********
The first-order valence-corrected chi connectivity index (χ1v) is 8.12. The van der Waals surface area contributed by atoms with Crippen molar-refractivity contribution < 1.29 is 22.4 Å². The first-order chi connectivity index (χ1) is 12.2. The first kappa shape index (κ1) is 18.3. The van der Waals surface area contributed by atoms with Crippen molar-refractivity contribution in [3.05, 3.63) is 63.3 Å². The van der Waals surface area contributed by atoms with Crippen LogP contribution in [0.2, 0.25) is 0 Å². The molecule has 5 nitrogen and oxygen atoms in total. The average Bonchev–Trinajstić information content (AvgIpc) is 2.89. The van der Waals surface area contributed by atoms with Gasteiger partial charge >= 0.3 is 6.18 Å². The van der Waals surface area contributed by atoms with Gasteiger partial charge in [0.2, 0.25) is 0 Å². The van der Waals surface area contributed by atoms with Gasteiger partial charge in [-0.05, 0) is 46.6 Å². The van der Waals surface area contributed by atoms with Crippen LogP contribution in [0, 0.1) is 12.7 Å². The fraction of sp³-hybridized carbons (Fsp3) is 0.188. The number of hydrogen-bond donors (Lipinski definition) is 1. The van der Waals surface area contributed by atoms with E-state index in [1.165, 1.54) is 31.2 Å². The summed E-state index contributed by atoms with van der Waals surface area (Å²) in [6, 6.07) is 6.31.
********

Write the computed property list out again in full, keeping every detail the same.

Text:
The first-order valence-corrected chi connectivity index (χ1v) is 8.12. The van der Waals surface area contributed by atoms with Crippen molar-refractivity contribution < 1.29 is 22.4 Å². The first-order chi connectivity index (χ1) is 12.2. The first kappa shape index (κ1) is 18.3. The van der Waals surface area contributed by atoms with Crippen molar-refractivity contribution in [3.05, 3.63) is 63.3 Å². The van der Waals surface area contributed by atoms with Crippen LogP contribution in [0.2, 0.25) is 0 Å². The molecule has 5 nitrogen and oxygen atoms in total. The average Bonchev–Trinajstić information content (AvgIpc) is 2.89. The van der Waals surface area contributed by atoms with Gasteiger partial charge >= 0.3 is 6.18 Å². The van der Waals surface area contributed by atoms with Gasteiger partial charge in [0.2, 0.25) is 0 Å². The van der Waals surface area contributed by atoms with Gasteiger partial charge in [-0.05, 0) is 46.6 Å². The van der Waals surface area contributed by atoms with Crippen LogP contribution in [0, 0.1) is 12.7 Å². The fraction of sp³-hybridized carbons (Fsp3) is 0.188. The number of hydrogen-bond donors (Lipinski definition) is 1. The van der Waals surface area contributed by atoms with E-state index in [1.165, 1.54) is 31.2 Å². The summed E-state index contributed by atoms with van der Waals surface area (Å²) in [6, 6.07) is 6.31.